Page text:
Lunch was at Mustard’s nearby and we all enjoyed our meal – then Sis and I hit the Blue Ridge Parkway.  We wanted to get some maps and info and get to the Folk Art Center before it closed.  Success!  Beautiful structure, and just jam packed with all handcrafts you could imagine – pottery, quilting, wood working, weaving. glass work, and more.

Our hotel for the week was a lovely motel right on the river in Chimney Rock, The Carter Lodge.  We could step out on our little balcony and look down on the river and then up to see Chimney Rock!  The room was cozy and the beds were quite comfy and it was a good place to call home for our time in NC.  Believe it or not, it was still light and we ate at a restaurant in town, also overlooking the river.  The food was fantastic – Sis had the chili and it came in a huge bowl and I was a bit jealous I didn’t order it.  She did give me a bit, along with a taste of the cornbread, too.

We watched the sun go down over the mountains and I took one of my favorite photographs

 

Evening sky over the river

 

Vacation 2010 – I’m back!

Hello out there in blog land!  It has been some time since I visited with you and I have traveler’s tales from a vacation the end of October.  Sis and I do enjoy traveling together and have similar views and likes so it goes well.   Stage one was getting out of the house, no mean feat as neither one of us has learned to travel lightly.  Watching travel shows where the host dangles a little pack from his hand containing all the necessities of life for 4 weeks strikes me as odd.

Yes, we can stop and purchase whatever we need at a handy neighborhood Walmart, but why should we have to buy a replacement item when we already have another one right here that can be tucked into the suitcase?  I am also an…ahem…unusual size and have to buy clothing in a couple of stores that aren’t quite as ubiquitous as WM.  So if I need another blouse or pair of slacks, I can’t just run into a nearby chain store and get something off the rack.

Sis has a cute smallish car that is amazingly roomy on the inside so there is always room for one more thing.  Almost always.  No wonder we prefer car vacations.

This was the first year we traveled primarily by GPS.  Sis has an iPhone with the AT&T Navigator app.  It works well, but you have to double check it because if you choose shortest route you may be driving through someone’s back yard on the way to the neighbor’s field to cut off a mile or so from the distance. This happened to us returning home from a visit to our brother.  We wanted off the interstate because I-75 Southbound on the Sunday following a major holiday weekend is not for the faint of heart, or those unwilling to spend a few hours in 3 lanes of a parking lot.  We followed the iPhone and it lead us to a state highway to a county road to a gravel road to a dirt road.  You can imagine our relief when the dirt road ended at a state highway.  We had no idea what might be coming next – a deer path, perhaps?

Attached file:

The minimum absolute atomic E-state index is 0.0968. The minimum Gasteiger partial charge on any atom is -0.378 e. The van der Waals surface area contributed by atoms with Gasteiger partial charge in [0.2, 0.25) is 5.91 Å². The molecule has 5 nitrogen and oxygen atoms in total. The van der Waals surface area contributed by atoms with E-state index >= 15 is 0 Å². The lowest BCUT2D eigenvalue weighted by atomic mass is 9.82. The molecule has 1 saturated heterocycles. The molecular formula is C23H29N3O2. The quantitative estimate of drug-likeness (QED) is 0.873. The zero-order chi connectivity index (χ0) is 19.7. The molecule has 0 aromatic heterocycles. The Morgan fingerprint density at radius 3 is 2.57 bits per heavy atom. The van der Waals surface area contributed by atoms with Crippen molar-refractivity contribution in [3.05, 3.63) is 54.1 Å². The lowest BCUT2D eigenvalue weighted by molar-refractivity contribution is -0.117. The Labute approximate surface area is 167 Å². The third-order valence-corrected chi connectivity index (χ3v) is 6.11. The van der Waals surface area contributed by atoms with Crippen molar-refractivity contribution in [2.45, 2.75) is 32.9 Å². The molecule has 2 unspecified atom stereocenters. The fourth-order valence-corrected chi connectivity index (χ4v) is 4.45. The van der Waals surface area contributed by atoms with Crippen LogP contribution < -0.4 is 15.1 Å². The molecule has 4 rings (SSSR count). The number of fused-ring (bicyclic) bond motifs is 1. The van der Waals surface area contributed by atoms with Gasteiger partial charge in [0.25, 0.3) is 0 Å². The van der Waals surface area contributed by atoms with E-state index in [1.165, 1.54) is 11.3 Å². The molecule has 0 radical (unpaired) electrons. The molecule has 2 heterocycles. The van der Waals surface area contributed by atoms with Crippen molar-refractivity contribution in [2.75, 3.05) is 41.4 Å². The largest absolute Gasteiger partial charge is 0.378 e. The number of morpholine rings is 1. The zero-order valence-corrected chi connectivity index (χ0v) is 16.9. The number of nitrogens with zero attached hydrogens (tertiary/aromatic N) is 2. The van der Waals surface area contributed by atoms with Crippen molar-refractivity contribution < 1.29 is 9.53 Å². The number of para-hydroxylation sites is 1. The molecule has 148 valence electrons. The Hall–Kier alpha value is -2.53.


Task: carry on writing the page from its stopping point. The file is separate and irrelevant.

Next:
Fastest means you will be driving interstate.  Even if you have to drive 10 miles in the other direction to get to the interstate and 10 miles to get from the interstate to your destination.   I did learn to use the different features of the GPS to prove that yes, we were following reasonable and logical directions.  Is this sense of victory I felt a bit odd?

The first day of marathon driving finally ended in the northern part of SC and found a motel for a much-needed night of rest.  At breakfast the next morning Sis spotted a baby.  Sis is a Baby Whisperer.  Babies love her and she loves babies.  They are simply enamored with her, and this little boy was no different.  He was with his Dad and we all had a nice visit while the adults finished their breakfast.  Time for getting on the road again!

It wasn’t long and we noticed a roadside sign directing us to the last remaining covered bridge in South Carolina, Campbell’s Covered Bridge.  It was only 11 miles off the highway so we detoured, and so glad we did!  What a lovely little park and covered bridge a short walk from the parking area.

Campbell's Covered Bridge in South Carolina

The goal for the day was Ceasars Head State Park in South Carolina.  It is on a very wind-y road with switchbacks and beautiful views.  Not too many guard rails and the drop off is a bit close to the road for those with altitude issues.  Sis likes to drive in the mountains simply because it DOES bother her and driving helps keep the motion sickness under control.  She also thinks I spend too much time looking at the scenery and not the road.  No problem.  As passenger I get to look at the scenery all the time and take pictures.

Apples were in season and we stopped and bought a small bagful from a man on the side of the road.  Cameo apples were a new variety for us, and they were so good we bought more before heading back to Florida.  YUM.